The Biology of Drug Addictions

People with a drug addiction cannot control their actions – they will continue to find their substance of choice even if it is having a negative impact on their life. They will continue whether it damages friendships, hurts other people close to them, or affects their job or education. But what is it that makes people behave in this way? Why is it so hard to overcome an addiction? Many require drug rehab to help.

What is drug addiction?

Scientists have shown that addiction is a very long-lasting disease of the brain. Current treatment can help with addiction, but even for the people who quit successfully, there is always the risk of relapse.

There is a common misconception that addiction is through choice – and all they need to do is decide to quit. However, this could not be further from the real truth. The brain alters slightly when someone suffers from an addiction – and it takes a great deal of work to get this sorted. The more substances you have taken, and the longer you have been abusing drugs, the more damage there is to the brain.

The brain is almost hijacked by addiction – it destroys key elements in the brain which help us with our survival.

How does a brain with no addiction work?

A healthy brain, one that is free from addiction, will reward you when you do healthy things. This is stuff like exercising, eating, or bonding with those you love. The rewards come from the brain releasing dopamine, a feel-good chemical. This motivates you to do these healthy behaviors more often.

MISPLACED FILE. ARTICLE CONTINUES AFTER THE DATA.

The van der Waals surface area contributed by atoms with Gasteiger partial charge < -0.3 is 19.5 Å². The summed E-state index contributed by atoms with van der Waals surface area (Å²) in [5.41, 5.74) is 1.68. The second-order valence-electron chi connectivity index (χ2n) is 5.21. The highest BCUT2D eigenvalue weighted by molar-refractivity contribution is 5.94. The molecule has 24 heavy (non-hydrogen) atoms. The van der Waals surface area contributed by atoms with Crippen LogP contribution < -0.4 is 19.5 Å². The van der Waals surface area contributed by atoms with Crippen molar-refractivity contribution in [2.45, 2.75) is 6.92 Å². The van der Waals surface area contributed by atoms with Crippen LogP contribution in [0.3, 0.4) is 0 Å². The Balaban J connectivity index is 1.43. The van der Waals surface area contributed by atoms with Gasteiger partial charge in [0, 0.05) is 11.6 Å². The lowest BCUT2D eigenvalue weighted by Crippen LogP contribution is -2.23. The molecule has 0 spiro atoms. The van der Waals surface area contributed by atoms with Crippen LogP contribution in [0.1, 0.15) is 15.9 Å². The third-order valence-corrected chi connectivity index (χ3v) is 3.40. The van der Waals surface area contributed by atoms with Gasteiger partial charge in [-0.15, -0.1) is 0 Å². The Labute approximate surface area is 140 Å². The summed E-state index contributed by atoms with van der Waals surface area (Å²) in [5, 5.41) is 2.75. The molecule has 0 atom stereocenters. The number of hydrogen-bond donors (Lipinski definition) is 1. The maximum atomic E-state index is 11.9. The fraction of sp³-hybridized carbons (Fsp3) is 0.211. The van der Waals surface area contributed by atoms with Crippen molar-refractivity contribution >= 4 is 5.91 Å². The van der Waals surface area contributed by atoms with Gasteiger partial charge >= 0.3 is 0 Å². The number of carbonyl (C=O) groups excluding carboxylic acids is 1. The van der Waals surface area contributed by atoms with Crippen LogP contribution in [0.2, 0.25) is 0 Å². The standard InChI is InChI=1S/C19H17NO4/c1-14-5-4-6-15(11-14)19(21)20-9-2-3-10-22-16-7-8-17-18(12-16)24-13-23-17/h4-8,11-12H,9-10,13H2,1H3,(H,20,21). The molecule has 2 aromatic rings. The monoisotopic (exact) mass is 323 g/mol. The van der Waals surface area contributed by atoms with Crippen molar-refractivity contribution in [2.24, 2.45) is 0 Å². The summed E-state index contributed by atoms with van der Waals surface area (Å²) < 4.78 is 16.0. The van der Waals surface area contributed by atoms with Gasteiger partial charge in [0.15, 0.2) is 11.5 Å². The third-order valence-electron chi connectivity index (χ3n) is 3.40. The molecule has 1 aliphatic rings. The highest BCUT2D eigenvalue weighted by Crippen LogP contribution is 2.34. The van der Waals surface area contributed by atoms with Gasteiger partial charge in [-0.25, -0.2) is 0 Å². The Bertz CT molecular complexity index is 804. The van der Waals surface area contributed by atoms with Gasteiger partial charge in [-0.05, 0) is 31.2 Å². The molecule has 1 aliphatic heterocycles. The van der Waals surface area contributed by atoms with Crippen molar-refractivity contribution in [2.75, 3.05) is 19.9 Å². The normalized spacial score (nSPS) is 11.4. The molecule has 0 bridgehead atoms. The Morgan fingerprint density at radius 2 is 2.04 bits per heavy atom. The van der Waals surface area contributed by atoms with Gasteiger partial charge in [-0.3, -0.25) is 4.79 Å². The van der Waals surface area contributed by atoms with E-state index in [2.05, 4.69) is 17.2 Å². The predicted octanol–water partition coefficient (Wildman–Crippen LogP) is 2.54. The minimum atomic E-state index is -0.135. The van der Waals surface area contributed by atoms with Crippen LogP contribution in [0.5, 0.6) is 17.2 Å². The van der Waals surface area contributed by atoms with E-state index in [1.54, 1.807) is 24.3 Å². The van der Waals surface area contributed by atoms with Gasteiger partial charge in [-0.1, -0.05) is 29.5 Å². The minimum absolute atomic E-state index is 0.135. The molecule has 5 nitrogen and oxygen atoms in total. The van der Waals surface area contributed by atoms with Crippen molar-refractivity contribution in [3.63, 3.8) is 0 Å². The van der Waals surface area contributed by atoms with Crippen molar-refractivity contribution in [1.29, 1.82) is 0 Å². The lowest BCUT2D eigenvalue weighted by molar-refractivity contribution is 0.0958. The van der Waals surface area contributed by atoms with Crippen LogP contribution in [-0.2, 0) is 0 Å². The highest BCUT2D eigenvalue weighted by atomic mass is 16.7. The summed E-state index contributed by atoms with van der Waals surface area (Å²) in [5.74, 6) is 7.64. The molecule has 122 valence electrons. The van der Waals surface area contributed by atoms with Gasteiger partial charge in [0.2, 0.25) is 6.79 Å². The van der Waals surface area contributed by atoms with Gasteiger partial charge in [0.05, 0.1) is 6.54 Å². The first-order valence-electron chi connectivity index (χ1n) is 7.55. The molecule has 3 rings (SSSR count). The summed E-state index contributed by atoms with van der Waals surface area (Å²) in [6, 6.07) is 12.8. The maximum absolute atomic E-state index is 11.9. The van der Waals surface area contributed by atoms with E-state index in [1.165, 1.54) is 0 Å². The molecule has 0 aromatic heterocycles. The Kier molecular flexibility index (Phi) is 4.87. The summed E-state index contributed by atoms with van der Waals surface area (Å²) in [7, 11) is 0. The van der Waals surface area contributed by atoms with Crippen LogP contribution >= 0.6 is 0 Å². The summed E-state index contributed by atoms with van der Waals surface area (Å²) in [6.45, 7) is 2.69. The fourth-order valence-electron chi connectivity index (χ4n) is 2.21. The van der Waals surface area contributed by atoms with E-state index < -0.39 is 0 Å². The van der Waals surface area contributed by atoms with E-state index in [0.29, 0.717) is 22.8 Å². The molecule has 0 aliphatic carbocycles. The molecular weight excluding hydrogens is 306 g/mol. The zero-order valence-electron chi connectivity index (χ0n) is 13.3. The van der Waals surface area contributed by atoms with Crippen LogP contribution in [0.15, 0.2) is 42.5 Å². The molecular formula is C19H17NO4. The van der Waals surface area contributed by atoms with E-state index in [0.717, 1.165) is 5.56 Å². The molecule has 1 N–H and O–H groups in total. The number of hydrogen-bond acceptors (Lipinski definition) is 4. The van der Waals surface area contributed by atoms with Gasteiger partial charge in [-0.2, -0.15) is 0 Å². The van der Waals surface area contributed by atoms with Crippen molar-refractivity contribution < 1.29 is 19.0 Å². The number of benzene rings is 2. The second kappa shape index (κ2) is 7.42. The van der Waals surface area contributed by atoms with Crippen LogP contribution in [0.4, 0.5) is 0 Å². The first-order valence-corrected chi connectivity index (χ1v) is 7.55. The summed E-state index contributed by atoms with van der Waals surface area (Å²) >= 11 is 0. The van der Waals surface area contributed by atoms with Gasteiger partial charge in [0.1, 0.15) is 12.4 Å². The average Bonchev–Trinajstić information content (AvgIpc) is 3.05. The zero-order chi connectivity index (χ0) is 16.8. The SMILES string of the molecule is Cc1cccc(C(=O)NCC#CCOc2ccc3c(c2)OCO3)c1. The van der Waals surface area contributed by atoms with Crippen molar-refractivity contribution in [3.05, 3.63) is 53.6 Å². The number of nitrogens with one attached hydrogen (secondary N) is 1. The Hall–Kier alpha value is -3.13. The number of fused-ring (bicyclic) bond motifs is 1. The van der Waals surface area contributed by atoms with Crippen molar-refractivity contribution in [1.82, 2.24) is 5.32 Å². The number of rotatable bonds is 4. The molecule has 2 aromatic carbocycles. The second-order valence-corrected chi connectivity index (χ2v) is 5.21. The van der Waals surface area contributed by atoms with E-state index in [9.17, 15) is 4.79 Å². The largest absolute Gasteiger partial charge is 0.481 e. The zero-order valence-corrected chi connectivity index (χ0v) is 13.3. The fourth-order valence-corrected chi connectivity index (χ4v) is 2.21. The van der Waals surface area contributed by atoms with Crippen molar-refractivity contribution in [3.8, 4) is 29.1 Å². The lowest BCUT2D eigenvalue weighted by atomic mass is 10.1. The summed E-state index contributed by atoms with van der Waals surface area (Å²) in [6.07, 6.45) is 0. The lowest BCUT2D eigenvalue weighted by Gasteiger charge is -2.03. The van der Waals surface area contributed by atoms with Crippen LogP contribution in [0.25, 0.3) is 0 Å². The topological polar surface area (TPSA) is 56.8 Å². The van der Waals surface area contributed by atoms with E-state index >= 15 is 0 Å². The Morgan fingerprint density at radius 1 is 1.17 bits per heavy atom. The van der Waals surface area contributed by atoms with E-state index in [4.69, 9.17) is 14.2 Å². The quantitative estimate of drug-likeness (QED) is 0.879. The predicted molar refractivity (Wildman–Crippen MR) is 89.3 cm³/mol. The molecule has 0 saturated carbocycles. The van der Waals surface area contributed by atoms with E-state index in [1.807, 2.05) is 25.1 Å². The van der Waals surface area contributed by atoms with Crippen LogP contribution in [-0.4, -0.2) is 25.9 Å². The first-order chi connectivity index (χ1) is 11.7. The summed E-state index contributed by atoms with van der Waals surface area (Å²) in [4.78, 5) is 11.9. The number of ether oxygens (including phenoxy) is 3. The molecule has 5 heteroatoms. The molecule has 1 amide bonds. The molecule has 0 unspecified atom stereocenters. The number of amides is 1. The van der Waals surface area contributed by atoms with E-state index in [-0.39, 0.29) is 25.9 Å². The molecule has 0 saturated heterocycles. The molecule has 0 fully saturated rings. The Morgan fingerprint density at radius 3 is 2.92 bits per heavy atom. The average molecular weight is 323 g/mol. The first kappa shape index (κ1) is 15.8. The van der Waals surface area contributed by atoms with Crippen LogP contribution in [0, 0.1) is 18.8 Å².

In contrast to this, when you’re in danger, a brain which is healthy will send signals to make you feel fear or alarm, so you will get out of the situation.

If you are presented with temptation, such as eating a dessert before your dinner is ready or buying expensive items that you cannot afford, the front cortex of your brain will help you judge whether these actions are worth the consequences.

How does a brain with an addiction work?

When you’re suffering from an addiction, the normal function of the brain will not work. The substances will hijack your brain’s reward centre, and convince you that you want more and more of it.

Addiction will also throw off your brain’s danger sensor into overdrive – it will make you feel anxious, stressed and scared when you are not taking the substance. When this happens, people take drugs just to keep them feeling ok.

 

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